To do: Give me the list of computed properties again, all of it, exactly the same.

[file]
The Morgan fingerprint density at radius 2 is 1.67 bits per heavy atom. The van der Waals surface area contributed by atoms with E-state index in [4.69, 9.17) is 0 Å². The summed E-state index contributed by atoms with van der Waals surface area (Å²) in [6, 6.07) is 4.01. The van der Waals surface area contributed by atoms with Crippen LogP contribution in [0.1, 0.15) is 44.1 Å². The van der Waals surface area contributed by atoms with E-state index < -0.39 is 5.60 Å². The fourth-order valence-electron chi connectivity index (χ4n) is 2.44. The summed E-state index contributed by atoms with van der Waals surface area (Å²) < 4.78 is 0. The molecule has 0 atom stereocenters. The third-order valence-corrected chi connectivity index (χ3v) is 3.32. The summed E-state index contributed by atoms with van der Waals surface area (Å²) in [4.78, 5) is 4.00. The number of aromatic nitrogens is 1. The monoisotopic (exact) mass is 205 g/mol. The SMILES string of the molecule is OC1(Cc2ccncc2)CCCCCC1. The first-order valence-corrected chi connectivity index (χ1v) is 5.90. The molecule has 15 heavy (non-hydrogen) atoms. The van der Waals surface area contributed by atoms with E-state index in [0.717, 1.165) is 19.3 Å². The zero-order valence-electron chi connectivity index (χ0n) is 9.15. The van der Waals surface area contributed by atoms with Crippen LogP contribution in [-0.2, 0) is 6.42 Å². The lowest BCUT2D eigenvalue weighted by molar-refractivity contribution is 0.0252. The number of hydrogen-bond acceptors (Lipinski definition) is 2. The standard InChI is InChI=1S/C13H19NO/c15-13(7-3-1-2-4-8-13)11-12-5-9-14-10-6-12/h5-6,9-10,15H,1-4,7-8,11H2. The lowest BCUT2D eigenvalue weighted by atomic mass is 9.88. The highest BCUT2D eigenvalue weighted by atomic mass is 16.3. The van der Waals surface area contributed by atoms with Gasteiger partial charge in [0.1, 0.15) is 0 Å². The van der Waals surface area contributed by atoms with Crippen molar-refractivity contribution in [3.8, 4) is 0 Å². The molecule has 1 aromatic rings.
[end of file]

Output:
The Morgan fingerprint density at radius 2 is 1.67 bits per heavy atom. The van der Waals surface area contributed by atoms with E-state index in [4.69, 9.17) is 0 Å². The summed E-state index contributed by atoms with van der Waals surface area (Å²) in [6, 6.07) is 4.01. The van der Waals surface area contributed by atoms with Crippen LogP contribution in [0.1, 0.15) is 44.1 Å². The van der Waals surface area contributed by atoms with E-state index < -0.39 is 5.60 Å². The fourth-order valence-electron chi connectivity index (χ4n) is 2.44. The summed E-state index contributed by atoms with van der Waals surface area (Å²) < 4.78 is 0. The molecule has 0 atom stereocenters. The third-order valence-corrected chi connectivity index (χ3v) is 3.32. The summed E-state index contributed by atoms with van der Waals surface area (Å²) in [4.78, 5) is 4.00. The number of aromatic nitrogens is 1. The monoisotopic (exact) mass is 205 g/mol. The SMILES string of the molecule is OC1(Cc2ccncc2)CCCCCC1. The first-order valence-corrected chi connectivity index (χ1v) is 5.90. The molecule has 15 heavy (non-hydrogen) atoms. The van der Waals surface area contributed by atoms with E-state index in [0.717, 1.165) is 19.3 Å². The zero-order valence-electron chi connectivity index (χ0n) is 9.15. The van der Waals surface area contributed by atoms with Crippen LogP contribution in [-0.2, 0) is 6.42 Å². The lowest BCUT2D eigenvalue weighted by molar-refractivity contribution is 0.0252. The number of hydrogen-bond acceptors (Lipinski definition) is 2. The standard InChI is InChI=1S/C13H19NO/c15-13(7-3-1-2-4-8-13)11-12-5-9-14-10-6-12/h5-6,9-10,15H,1-4,7-8,11H2. The lowest BCUT2D eigenvalue weighted by atomic mass is 9.88. The highest BCUT2D eigenvalue weighted by atomic mass is 16.3. The van der Waals surface area contributed by atoms with Gasteiger partial charge in [0.1, 0.15) is 0 Å². The van der Waals surface area contributed by atoms with Crippen molar-refractivity contribution in [3.8, 4) is 0 Å². The molecule has 1 aromatic rings.